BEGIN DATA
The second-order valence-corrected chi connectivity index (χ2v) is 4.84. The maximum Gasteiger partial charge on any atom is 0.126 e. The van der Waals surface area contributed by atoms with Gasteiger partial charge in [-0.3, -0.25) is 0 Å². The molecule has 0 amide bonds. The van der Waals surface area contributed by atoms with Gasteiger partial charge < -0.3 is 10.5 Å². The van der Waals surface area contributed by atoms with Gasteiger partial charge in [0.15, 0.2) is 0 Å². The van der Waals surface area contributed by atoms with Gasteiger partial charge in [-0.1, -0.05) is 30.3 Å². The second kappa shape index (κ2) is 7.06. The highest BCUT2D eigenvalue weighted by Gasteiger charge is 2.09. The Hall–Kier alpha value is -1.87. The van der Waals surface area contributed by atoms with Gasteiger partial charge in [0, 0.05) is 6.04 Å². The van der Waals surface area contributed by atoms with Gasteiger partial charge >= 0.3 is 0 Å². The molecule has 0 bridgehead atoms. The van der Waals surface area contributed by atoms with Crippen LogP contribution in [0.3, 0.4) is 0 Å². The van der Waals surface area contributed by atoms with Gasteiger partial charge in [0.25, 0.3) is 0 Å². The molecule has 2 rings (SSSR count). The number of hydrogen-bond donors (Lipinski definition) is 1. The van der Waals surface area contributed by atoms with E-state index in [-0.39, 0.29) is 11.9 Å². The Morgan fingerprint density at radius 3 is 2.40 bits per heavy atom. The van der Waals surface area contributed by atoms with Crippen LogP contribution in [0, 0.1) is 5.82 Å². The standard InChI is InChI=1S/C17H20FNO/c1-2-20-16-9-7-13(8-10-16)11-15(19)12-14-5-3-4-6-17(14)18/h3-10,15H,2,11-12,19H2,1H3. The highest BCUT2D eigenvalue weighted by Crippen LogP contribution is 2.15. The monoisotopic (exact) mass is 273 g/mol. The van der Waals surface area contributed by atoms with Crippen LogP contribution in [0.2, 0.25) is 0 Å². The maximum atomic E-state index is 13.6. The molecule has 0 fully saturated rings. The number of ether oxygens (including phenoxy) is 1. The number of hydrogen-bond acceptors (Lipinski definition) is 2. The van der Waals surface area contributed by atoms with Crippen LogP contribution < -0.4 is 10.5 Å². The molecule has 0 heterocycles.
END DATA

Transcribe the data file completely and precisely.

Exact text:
The second-order valence-corrected chi connectivity index (χ2v) is 4.84. The maximum Gasteiger partial charge on any atom is 0.126 e. The van der Waals surface area contributed by atoms with Gasteiger partial charge in [-0.3, -0.25) is 0 Å². The molecule has 0 amide bonds. The van der Waals surface area contributed by atoms with Gasteiger partial charge < -0.3 is 10.5 Å². The van der Waals surface area contributed by atoms with Gasteiger partial charge in [0.15, 0.2) is 0 Å². The van der Waals surface area contributed by atoms with Gasteiger partial charge in [-0.1, -0.05) is 30.3 Å². The second kappa shape index (κ2) is 7.06. The highest BCUT2D eigenvalue weighted by Gasteiger charge is 2.09. The Hall–Kier alpha value is -1.87. The van der Waals surface area contributed by atoms with Gasteiger partial charge in [0, 0.05) is 6.04 Å². The van der Waals surface area contributed by atoms with Gasteiger partial charge >= 0.3 is 0 Å². The molecule has 0 bridgehead atoms. The van der Waals surface area contributed by atoms with Crippen LogP contribution in [0.3, 0.4) is 0 Å². The van der Waals surface area contributed by atoms with Gasteiger partial charge in [0.25, 0.3) is 0 Å². The molecule has 2 rings (SSSR count). The number of hydrogen-bond donors (Lipinski definition) is 1. The van der Waals surface area contributed by atoms with E-state index in [-0.39, 0.29) is 11.9 Å². The Morgan fingerprint density at radius 3 is 2.40 bits per heavy atom. The van der Waals surface area contributed by atoms with Crippen LogP contribution in [0, 0.1) is 5.82 Å². The standard InChI is InChI=1S/C17H20FNO/c1-2-20-16-9-7-13(8-10-16)11-15(19)12-14-5-3-4-6-17(14)18/h3-10,15H,2,11-12,19H2,1H3. The highest BCUT2D eigenvalue weighted by Crippen LogP contribution is 2.15. The monoisotopic (exact) mass is 273 g/mol. The van der Waals surface area contributed by atoms with Crippen LogP contribution in [0.2, 0.25) is 0 Å². The maximum atomic E-state index is 13.6. The molecule has 0 fully saturated rings. The number of ether oxygens (including phenoxy) is 1. The number of hydrogen-bond acceptors (Lipinski definition) is 2. The van der Waals surface area contributed by atoms with Crippen LogP contribution < -0.4 is 10.5 Å². The molecule has 0 heterocycles.